Our friend in the north

Rob Rouse
Rob Rouse

Stand-up comic Rob Rouse faces up to life as a responsible adult but still gets into plenty of scrapes, he assures Ian Soutar

COMEDIAN Rob Rouse is touring the UK with a show called The Great Escape which centres on his decision to leave London and move back up north. He first performed it at the Edinburgh Festival last summer.

“That was 55 minutes so I have expanded it for the tour but as it’s based on personal experience there’s been a lot in my life since August,” he explains. “I have been on the hoof and doing stuff and in a way the show is never finished.”

According to the publicity for The Great Escape: “The more Rob behaves like an idiot, the more scrapes he gets into, the more funny stories he has to tell you.”

That’s not to say, he insists, that he goes around looking for potential material. “When things are happening I don’t think this will be a good story. You are in the middle of it and feeling the pain and wondering why you are doing this.”

Referring to one of the anecdotes in his act, he continues: “When I was putting the dead sheep in the boot of my car on the Snake Pass on the hottest day of the year, all I was thinking was this will be the mother of all barbecues and on Sunday I can invite the whole of the village round.”

We will clearly have to see the act to know the outcome but it is safe to assume it didn’t go to plan and the population of Hathersage did not dine out on barbecued lamb that day. It still seems a strange thing to do but apparently Rouse had previously come across a recently deceased rabbit which did make it to the table and that had given him an appetite for road kill. Clearly country life is getting to him.

The thought occurs that an act built around quitting London might be received differently when performing it in the metropolis from the rest of the country.

“The key thing is where you put the emphasis,” he says. “If you are telling a story and it’s based on your personal experience, instead of saying this is what it’s like in a city then you are letting people into your world. This is what I did and this is how it made me feel, that’s important to take them on your journey.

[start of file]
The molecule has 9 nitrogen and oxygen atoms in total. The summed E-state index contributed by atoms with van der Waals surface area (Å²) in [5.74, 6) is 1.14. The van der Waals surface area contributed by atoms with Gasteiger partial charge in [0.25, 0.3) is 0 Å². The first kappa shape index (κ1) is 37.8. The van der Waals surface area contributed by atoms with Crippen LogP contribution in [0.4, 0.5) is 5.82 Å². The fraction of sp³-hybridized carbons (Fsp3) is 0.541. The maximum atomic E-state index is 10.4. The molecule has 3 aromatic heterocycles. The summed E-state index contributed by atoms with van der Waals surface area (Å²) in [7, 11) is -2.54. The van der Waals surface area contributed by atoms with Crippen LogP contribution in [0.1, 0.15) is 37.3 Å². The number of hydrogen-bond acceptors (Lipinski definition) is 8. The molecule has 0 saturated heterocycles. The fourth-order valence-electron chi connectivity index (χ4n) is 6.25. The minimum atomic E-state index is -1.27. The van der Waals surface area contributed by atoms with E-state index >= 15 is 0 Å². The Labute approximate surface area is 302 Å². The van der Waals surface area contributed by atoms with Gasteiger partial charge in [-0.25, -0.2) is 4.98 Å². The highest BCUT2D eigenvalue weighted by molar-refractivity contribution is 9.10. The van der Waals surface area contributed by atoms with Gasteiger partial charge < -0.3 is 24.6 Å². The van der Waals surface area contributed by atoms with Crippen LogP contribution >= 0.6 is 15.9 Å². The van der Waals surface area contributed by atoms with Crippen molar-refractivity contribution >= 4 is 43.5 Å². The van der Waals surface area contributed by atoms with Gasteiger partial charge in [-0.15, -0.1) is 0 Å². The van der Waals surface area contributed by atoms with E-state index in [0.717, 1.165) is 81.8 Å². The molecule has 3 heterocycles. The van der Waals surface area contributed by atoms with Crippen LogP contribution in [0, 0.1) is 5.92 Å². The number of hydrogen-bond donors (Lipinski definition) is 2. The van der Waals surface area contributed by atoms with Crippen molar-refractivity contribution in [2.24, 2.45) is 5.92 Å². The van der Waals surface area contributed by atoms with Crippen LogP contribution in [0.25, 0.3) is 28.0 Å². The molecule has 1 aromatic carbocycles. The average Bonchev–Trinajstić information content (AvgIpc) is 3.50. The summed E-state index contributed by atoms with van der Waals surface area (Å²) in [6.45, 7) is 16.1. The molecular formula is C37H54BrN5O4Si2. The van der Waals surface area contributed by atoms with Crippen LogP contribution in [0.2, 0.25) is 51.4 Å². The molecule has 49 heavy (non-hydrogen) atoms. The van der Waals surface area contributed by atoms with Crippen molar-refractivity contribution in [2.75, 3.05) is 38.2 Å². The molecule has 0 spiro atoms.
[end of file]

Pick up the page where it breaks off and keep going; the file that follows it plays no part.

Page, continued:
“I loved living in London where I was for 12 years but this is where I am now and my family is here too in the North and my take on both places is positive. Everyone in the city has been to the country so they understand my frame of reference.”

The Sheffield university graduate and one-time trainee teacher in the city reckons his act has become more personal over the past four or five years. “I am 37 and beginning to have a handle on who I am.”

He has swapped the rock ‘n’ roll existence on the road of late-night carousing for more of a family life (with a toddler son, dog and another child on the way).

“It’s pulled me into the real world I couldn’t have imagined before and I think my act is all the better for it as a result. When I started out it was more surreal and now it’s more what’s there in front of you and what I choose to write about evolves more organically.”

Even so, how does he balance this family life with a UK tour? “Living where I do (in the Peak District) I can drive to most places and Helen (his partner, actress Helen Rutter, herself featured on these pages last week) is supportive, enabling me to do what I do. The flipside is I am around during the day, it’s swings and roundabouts. If you are out boozing after a gig every night then you will have a problem. It’s a question of making the best of what you have. One is loving doing a job that doesn’t feel like work and at the same time I have spent a lot of time with my son.”

He is near the end of the tour, which rounds off with a couple of nights in London’s West End, at the end of June, and won’t be going to the Edinburgh Festival this year for various reasons.

One of them is that over the summer he will be filming a pilot sitcom he has written. Baby Cow, the production company set up by Steve Coogan and Henry Normal, are behind it. “We have to have it finished by the end of August and I will try and do it close to home,” he says. “It’s called Nice Guys Finish Last and is kind of autobiographical. It’s inventive in terms of being different from how people are used to seeing single-camera narrative comedy but I can’t say much more than that.”

Rob Rouse is at the Memorial Hall on Tuesday, assuming he survives the 100km charity walk he is undertaking this weekend in aid of Oxfam.